The DPA recommended the following good practices on the use of digital contact tracing measures:
- Adherence to the principles of necessity and proportionality in data collection and use;
- The monitoring measures should be time-bound and continue only for as long as is necessary to address the COVID-19 pandemic; and
- Transparency around data transfers to other authorised parties.
In Israel, employers, business owners and service providers have been legally required to take measures to ensure that only individuals who do not have COVID-19 are granted access to their premises. One of the measures that had been implemented was a requirement to obtain a health declaration from individuals who wish to enter the premises. As part of this health declaration, the relevant individuals must provide personal information regarding their health (e.g. body temperature within the normal range, no indication of other COVID-19 symptoms, etc.), and declare that they have not been in contact with any confirmed COVID-19 carrier in the 14 days preceding the declaration. The Israeli DPA published guidelines to clarify what information may be collected in this regard (i.e. types of information that would be considered necessary for the purpose), and to what purposes its use must be limited.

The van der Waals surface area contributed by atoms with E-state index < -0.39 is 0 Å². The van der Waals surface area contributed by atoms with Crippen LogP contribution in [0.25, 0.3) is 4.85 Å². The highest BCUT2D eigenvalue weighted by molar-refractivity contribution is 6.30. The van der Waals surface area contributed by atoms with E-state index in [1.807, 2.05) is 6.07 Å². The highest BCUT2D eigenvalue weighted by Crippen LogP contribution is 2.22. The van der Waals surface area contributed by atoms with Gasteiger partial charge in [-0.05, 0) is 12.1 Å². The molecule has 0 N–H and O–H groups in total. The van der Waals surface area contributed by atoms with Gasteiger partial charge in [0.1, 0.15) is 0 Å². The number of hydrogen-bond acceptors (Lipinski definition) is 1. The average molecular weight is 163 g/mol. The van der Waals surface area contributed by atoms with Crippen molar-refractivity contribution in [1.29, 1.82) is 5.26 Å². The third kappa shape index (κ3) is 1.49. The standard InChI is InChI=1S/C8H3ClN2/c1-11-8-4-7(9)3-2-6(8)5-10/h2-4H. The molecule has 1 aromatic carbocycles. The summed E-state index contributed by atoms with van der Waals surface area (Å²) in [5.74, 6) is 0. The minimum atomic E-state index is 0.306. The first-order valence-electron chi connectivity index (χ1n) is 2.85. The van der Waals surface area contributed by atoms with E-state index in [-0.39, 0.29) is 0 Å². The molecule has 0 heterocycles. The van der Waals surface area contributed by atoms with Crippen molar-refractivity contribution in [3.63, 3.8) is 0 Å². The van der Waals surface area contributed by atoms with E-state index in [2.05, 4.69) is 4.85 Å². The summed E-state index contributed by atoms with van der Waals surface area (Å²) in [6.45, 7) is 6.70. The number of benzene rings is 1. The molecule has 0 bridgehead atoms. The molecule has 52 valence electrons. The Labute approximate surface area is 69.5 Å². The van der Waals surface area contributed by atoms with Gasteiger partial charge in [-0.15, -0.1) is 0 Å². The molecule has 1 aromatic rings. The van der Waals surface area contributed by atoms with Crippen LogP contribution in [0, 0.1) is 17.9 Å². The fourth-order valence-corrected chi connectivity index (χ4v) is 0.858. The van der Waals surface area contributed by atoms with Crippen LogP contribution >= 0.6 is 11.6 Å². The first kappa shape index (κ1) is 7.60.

National Return to Work Safely Protocol
In Ireland, the National Return to Work Safely Protocol is a series of initiatives for employers bringing people back to work post-lockdown. Principally it involves a pre-return-to-work health declaration form and the collection of group contact details for contact tracing purposes in the event of an outbreak. The pre-return-to-work form collects name and COVID-19 symptom details, the Small Group Contact Tracing log contains name and contact details for employees. It is the responsibility of each employer to handle the provision of privacy information in the scheme, however following intervention by the DPA wider guidance was published.